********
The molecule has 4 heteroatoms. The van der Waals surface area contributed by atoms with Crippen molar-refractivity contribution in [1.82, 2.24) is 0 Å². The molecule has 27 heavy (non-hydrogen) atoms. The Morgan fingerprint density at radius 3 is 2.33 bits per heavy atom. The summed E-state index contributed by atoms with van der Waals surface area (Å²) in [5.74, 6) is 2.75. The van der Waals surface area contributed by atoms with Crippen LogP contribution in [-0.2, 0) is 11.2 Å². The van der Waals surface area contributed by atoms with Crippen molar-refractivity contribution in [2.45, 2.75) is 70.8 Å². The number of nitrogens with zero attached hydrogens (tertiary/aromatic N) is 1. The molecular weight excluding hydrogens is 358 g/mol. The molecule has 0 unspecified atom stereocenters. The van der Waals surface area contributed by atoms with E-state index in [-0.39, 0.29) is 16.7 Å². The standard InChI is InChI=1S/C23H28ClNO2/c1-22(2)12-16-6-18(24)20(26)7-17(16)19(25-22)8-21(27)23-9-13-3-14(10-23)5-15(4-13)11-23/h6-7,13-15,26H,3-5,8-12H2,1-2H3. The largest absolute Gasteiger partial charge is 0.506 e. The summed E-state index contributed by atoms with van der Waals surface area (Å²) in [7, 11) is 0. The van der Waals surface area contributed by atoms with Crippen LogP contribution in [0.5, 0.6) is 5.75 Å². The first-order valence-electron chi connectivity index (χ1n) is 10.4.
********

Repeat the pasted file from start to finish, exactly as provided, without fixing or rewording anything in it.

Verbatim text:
The molecule has 4 heteroatoms. The van der Waals surface area contributed by atoms with Crippen molar-refractivity contribution in [1.82, 2.24) is 0 Å². The molecule has 27 heavy (non-hydrogen) atoms. The Morgan fingerprint density at radius 3 is 2.33 bits per heavy atom. The summed E-state index contributed by atoms with van der Waals surface area (Å²) in [5.74, 6) is 2.75. The van der Waals surface area contributed by atoms with Crippen LogP contribution in [-0.2, 0) is 11.2 Å². The van der Waals surface area contributed by atoms with Crippen molar-refractivity contribution in [2.45, 2.75) is 70.8 Å². The number of nitrogens with zero attached hydrogens (tertiary/aromatic N) is 1. The molecular weight excluding hydrogens is 358 g/mol. The molecule has 0 unspecified atom stereocenters. The van der Waals surface area contributed by atoms with E-state index in [-0.39, 0.29) is 16.7 Å². The standard InChI is InChI=1S/C23H28ClNO2/c1-22(2)12-16-6-18(24)20(26)7-17(16)19(25-22)8-21(27)23-9-13-3-14(10-23)5-15(4-13)11-23/h6-7,13-15,26H,3-5,8-12H2,1-2H3. The largest absolute Gasteiger partial charge is 0.506 e. The summed E-state index contributed by atoms with van der Waals surface area (Å²) in [7, 11) is 0. The van der Waals surface area contributed by atoms with Crippen LogP contribution in [0.5, 0.6) is 5.75 Å². The first-order valence-electron chi connectivity index (χ1n) is 10.4.